On the posterior-anterior (PA) chest radiograph, the right heart contour became evident due to enlargement of the right atrium. In addition, a tubular opacity was noted in the right lung lower zone (Fig. 1). There was no obvious pathology in the lung parenchyma. To evaluate the tubular opacity, Thoracic Computed Tomography (CT) and CT Angiography (CTA) were performed with Multislice CT device. Multiplanar reformat images were created in axial, sagittal and coronal planes with a thickness of 3 mm from the 0.5 mm thick raw data obtained. It was observed in CT that the right superior and inferior pulmonary veins were trending towards the inferior in the neighborhood of the heart, merging immediately above the diaphragm and drained into the VCI (Fig. 2). Left pulmonary veins were normally drained into the left atrium. Truncus pulmonalis was measured 36 mm in diameter and was wide (pulmonary hypertension). Right and left pulmonary artery diameters were within normal limits (26.2 and 26.5 mm). Right heart compartments were larger than expected. As a result of the examinations, Scimitar syndrome was diagnosed with abnormal pulmonary venous return anomaly in right pulmonary veins and pulmonary hypertension. Medical and surgical treatment was not considered, and the case was followed up.
Scimitar syndrome is a rare congenital cardiovascular defect. Although it is stated that this syndrome is found in approximately 1-3 cases in 100 thousand live births, it is thought that the incidence is higher due to asymptomatic cases as in our case (Cooper, 1836). Scimitar syndrome constitutes 3-5% of all partial abnormal pulmonary venous return syndrome (Neill et al., 1960). This syndrome is most common in right v. pulmonalis, and can be partial or total (D’cruz et al., 1964).
It is generally asymptomatic in the adult period, but may present with recurrent lung infections or exertional dyspnea. Although cases with pulmonary artery and lung hypoplasia are detected in early childhood due to the development of pulmonary hypertension (HT) and heart failure, it can be said that the development of pulmonary HT and right heart failure is also rarely seen in adult patients (Diaz-Friaset al., 2020). Miller et al. (1995) reported that cases where less than half of the oxygenated blood from the lungs participate in the systemic circulation are asymptomatic. In our case, it was observed that the right superior and inferior vena pulmonalis were totally drained to VCI. It is noteworthy that no symptoms were observed until adulthood in the case in which no significant hypoplasia was observed in the right lung. In addition, our case states that there is shortness of breath at night instead of effort dyspnea. This can be explained by the fact that the patient lives a sedentary life. Nighttime shortness of breath was thought to be related to borderline obstructive pathology observed in respiratory function test.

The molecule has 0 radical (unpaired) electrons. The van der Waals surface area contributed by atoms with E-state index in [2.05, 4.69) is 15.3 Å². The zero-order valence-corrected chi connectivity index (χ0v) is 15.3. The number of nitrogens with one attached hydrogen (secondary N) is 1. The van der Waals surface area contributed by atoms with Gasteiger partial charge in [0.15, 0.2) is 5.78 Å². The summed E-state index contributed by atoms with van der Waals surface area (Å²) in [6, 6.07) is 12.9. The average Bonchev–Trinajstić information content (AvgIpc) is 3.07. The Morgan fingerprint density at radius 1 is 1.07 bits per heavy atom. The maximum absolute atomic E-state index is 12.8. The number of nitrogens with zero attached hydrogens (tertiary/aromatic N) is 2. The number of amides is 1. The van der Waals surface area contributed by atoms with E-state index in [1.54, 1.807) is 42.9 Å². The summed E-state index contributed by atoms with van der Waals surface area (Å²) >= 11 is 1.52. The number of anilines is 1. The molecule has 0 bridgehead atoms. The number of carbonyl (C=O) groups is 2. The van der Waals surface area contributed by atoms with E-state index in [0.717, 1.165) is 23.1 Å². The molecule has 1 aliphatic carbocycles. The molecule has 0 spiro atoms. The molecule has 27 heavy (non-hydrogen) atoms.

Imaging methods play a major role in the diagnosis of Scimitar syndrome. In particular, it is diagnostic to see the shadow of the pulmonary vein in the chest x-ray that descends towards the diaphragm near-by the right atriumand resembles a short curved (Turkish sword = Scimitar). Conventional Angiography or CT / MR Angiography are modalities that can be used for diagnosis in patients without typical chest x-ray. Our case who applied to hospital with an atypical symptom did not have a typical Scimitar sign or accompanying lung hypoplasia and dextrocardia on chest x-ray. In the CTA examination performed for further evaluation, it was observed that the right-lung superior pulmonary vein extends inferiorly in the right heart border, whereas the inferior pulmonary vein extends slightly towards the cardiophrenic sinus, and these two veins merge above the diaphragm and drain into VCI. Due to the distant course of the two pulmonary veins, the typical scimitar shade could not be visualized on x-ray.
As a result, knowing the clinical and radiological findings of Scimitar syndrome, which is a special form of partial abnormal right pulmonary venous return anomaly, is very important for early diagnosis and treatment.